Websites using the WordPress content management system have been under a huge botnet attack for the last couple of days, as hackers attempt to compromise thousands of webservers.
WordPress is the open source content management system used by around 17% of websites on the internet including this one, and is regularly updated to make sure it is secure. There was a large scale attack a couple of years ago on the popular timthumb plugin used by many WordPress sites, but this attack is different in that hackers are attempting to use “brute force” to crack administrator passwords on WordPress installs around the web.
A brute force attack is when a hacker tries to “guess” the password for an account by attempting thousands of password combinations in a very short space of time by using dictionary words and a common password list. In this case, the hackers have a huge botnet made up of around 90,000 infected computers around the world, meaning that simple IP-blocking does not work to prevent the hackers from trying thousands of password options.
Currently the infected computers are mostly just unprotected home PCs of users that have been hacked in the mast and infected with malware, but the fear is that this is simply preparation for a future attack using more advanced servers and hardware to much more rapidly compromise websites. Once the hackers have compromised a website in this attack, they may install malicious software on that server in order to make it part of the future attack.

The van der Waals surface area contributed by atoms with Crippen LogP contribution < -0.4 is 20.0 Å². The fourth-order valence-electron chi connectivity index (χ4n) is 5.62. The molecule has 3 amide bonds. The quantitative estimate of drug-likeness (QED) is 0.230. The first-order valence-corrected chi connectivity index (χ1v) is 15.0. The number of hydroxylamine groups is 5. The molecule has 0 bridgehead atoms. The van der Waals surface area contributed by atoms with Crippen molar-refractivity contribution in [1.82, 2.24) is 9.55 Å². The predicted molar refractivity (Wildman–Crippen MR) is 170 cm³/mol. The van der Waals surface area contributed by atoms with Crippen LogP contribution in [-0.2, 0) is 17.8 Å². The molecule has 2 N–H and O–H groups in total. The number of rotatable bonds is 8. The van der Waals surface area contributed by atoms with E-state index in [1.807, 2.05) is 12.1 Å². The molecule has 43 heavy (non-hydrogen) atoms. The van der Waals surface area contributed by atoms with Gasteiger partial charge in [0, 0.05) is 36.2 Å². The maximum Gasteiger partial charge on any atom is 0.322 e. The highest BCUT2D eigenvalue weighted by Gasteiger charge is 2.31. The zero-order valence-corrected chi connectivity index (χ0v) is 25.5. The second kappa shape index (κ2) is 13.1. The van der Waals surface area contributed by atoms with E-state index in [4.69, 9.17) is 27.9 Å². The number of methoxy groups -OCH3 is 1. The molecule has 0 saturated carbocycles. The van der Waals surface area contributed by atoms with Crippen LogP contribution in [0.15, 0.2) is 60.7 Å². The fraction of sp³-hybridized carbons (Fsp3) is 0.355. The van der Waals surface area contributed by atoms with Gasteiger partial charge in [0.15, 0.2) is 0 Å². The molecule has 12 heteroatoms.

How Can You Protect Your Site?
If you run a WordPress-based website or blog there are a few steps that you should take to reduce the risk of your site being compromised:
- Change the administrator account username from “admin” to something different
- Make sure you are using a secure password that is at least 8 characters long and includes “special characters” such as £$%&*()
- Install a plugin that limits the login attempts per IP/session like Limit Login Attempts
- Sign up for a free account from CloudFlare to protect your site through their cloud infrastructure
- If you’re blog is on WordPress.com then turn on “two-factor authentication“
A number of web hosting companies such as HostGator, WebHostingBuzz, and others are taking precautions to protect their customers’ websites as well by limiting logins and patching their protection systems and firewalls to block the pattern of this attack. But following the protective steps above are always a good idea anyway.